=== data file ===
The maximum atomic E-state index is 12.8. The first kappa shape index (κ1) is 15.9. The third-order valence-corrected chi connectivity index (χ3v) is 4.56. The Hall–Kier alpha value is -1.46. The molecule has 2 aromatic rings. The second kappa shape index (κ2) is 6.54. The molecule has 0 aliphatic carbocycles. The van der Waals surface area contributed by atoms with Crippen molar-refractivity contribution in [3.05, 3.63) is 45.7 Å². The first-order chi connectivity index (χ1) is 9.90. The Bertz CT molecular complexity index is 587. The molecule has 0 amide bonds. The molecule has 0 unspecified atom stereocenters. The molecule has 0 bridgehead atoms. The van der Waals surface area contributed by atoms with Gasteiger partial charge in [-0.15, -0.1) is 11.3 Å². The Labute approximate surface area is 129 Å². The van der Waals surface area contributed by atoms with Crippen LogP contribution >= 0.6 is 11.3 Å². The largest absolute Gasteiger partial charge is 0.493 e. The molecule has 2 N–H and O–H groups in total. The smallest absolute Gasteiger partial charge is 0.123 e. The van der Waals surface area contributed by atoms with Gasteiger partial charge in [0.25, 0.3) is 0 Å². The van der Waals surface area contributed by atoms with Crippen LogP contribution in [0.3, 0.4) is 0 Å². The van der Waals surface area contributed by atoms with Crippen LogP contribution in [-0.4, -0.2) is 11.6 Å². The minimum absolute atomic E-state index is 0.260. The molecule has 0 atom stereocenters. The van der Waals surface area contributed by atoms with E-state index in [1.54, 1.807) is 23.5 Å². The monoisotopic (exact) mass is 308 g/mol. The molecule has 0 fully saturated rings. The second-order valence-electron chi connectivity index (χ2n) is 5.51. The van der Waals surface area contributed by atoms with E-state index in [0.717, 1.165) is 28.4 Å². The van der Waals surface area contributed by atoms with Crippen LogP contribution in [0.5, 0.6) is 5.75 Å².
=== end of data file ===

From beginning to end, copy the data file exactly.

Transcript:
The maximum atomic E-state index is 12.8. The first kappa shape index (κ1) is 15.9. The third-order valence-corrected chi connectivity index (χ3v) is 4.56. The Hall–Kier alpha value is -1.46. The molecule has 2 aromatic rings. The second kappa shape index (κ2) is 6.54. The molecule has 0 aliphatic carbocycles. The van der Waals surface area contributed by atoms with Crippen molar-refractivity contribution in [3.05, 3.63) is 45.7 Å². The first-order chi connectivity index (χ1) is 9.90. The Bertz CT molecular complexity index is 587. The molecule has 0 amide bonds. The molecule has 0 unspecified atom stereocenters. The molecule has 0 bridgehead atoms. The van der Waals surface area contributed by atoms with Gasteiger partial charge in [-0.15, -0.1) is 11.3 Å². The Labute approximate surface area is 129 Å². The van der Waals surface area contributed by atoms with Crippen LogP contribution >= 0.6 is 11.3 Å². The largest absolute Gasteiger partial charge is 0.493 e. The molecule has 2 N–H and O–H groups in total. The smallest absolute Gasteiger partial charge is 0.123 e. The van der Waals surface area contributed by atoms with Gasteiger partial charge in [0.25, 0.3) is 0 Å². The van der Waals surface area contributed by atoms with Crippen LogP contribution in [0.3, 0.4) is 0 Å². The van der Waals surface area contributed by atoms with Crippen LogP contribution in [-0.4, -0.2) is 11.6 Å². The minimum absolute atomic E-state index is 0.260. The molecule has 0 atom stereocenters. The van der Waals surface area contributed by atoms with E-state index in [1.54, 1.807) is 23.5 Å². The monoisotopic (exact) mass is 308 g/mol. The molecule has 0 fully saturated rings. The second-order valence-electron chi connectivity index (χ2n) is 5.51. The van der Waals surface area contributed by atoms with E-state index in [0.717, 1.165) is 28.4 Å². The van der Waals surface area contributed by atoms with Crippen LogP contribution in [0.5, 0.6) is 5.75 Å².